Something to consider with Lewis and France – they remain unknown quantities despite their early success. Sure, Lewis won 2020 AL Rookie of the Year and France has hit at every level of his professional career. But neither player has appeared in 100 games in a season. Am I suggesting the duo will fail? Absolutely not. But it’s reasonable to expect each will struggle as their development continues in the bigs. We’ve already witnessed this with Lewis in 2020 and France before he went to the IL last week.

Murphy and Dylan Moore are hovering near a career 100 OPS+, although neither has 200 games of big-league experience. Shortstop J.P. Crawford has more time in the majors, but it’s spread over five seasons. Moreover, a career 86 OPS+ suggests the Gold Glover has been a below-average run producer with the Phillies and now the Mariners. After this trio, we enter a black hole where everyone else is significantly worse than league-average and very green.

Like it or not Mariners fans, your team is enduring the growing pains of an organization transitioning from tear-down mode to evaluating young players at the big-league level. To date, it’s been a slog for Evan White, Taylor Trammell, Luis Torrens, Jake Fraley, and Jarred Kelenic. Even the youngsters who’ve been productive – Lewis and France – have been inconsistent. And don’t forget slightly older, yet relatively inexperienced players like Crawford and Moore, who remain enigmas.

Yes, some or all of these players could eventually form the foundation of a contending lineup. But that’s not the case right now. Using 20/20 hindsight, the Mariners should’ve obligated more financial resources in the offseason to help take pressure off younger players and provide added stability to the lineup. Other than Seager, who was a known quantity entering 2021? On some level, signing veteran free agents like Kolten Wong, César Hernández, and Jonathan Villar could’ve made sense. But management chose to avoid pursuing outside help. Now, we’re witnessing the consequences of their hot stove inaction.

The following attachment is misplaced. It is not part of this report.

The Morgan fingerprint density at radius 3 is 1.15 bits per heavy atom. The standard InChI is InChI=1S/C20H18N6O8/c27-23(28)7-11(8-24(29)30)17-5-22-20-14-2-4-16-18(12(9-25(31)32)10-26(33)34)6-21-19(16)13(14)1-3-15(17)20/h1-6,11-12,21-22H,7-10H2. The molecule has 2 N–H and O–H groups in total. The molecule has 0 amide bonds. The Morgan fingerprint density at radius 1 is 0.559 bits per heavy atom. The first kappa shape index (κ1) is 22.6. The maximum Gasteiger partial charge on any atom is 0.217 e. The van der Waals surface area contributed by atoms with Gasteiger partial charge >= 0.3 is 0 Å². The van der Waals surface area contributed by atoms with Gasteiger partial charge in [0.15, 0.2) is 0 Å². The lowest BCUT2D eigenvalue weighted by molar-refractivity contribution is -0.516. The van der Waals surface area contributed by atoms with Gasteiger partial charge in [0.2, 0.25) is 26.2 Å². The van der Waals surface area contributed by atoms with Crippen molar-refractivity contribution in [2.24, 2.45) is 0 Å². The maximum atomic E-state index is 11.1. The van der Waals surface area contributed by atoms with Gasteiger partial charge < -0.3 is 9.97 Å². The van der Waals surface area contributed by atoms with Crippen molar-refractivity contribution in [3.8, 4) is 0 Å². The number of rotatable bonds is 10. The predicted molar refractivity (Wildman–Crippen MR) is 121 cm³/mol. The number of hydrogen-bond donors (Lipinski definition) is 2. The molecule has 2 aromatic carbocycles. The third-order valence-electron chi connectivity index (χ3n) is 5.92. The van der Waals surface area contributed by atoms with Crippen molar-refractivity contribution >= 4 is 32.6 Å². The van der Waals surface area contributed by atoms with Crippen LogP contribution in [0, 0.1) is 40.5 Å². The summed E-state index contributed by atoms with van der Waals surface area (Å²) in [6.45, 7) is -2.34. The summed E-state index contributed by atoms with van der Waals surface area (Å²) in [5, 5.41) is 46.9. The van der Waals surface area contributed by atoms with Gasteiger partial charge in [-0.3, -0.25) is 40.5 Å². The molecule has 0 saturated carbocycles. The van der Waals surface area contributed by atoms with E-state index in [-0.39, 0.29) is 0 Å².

The default response for some fans is to place blame at the desk of GM Jerry Dipoto. Yes, Dipoto is the architect of the rebuild and ultimately responsible for its success or failure. But let’s face it, he’s never been shy when it comes to making moves designed to improve his ball club. On the other hand, the now-infamous comments of former team president Kevin Mather made it abundantly clear ownership was unwilling to spend last offseason.

None of what I’ve suggested will go over well with many in the fan base and that’s okay. Fans should fan however they see fit. Having said that, the Mariners’ offense woes this season shouldn’t surprise anybody unless they haven’t been paying attention for the last two years.

My Oh My….

Got a take on what you just read? Talk about it here!

Image courtesy of Bob Kupbens/Icon Sportswire
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Luke Arkins

Luke is a native New Yorker, who grew up as a Mets fan. After the US Navy moved him to the Pacific Northwest in 2009, he decided to make Seattle his home. In 2014, Luke joined the Prospect Insider team. During baseball season, he can often be found observing the local team at T-Mobile Park. You can follow Luke on Twitter @luke_arkins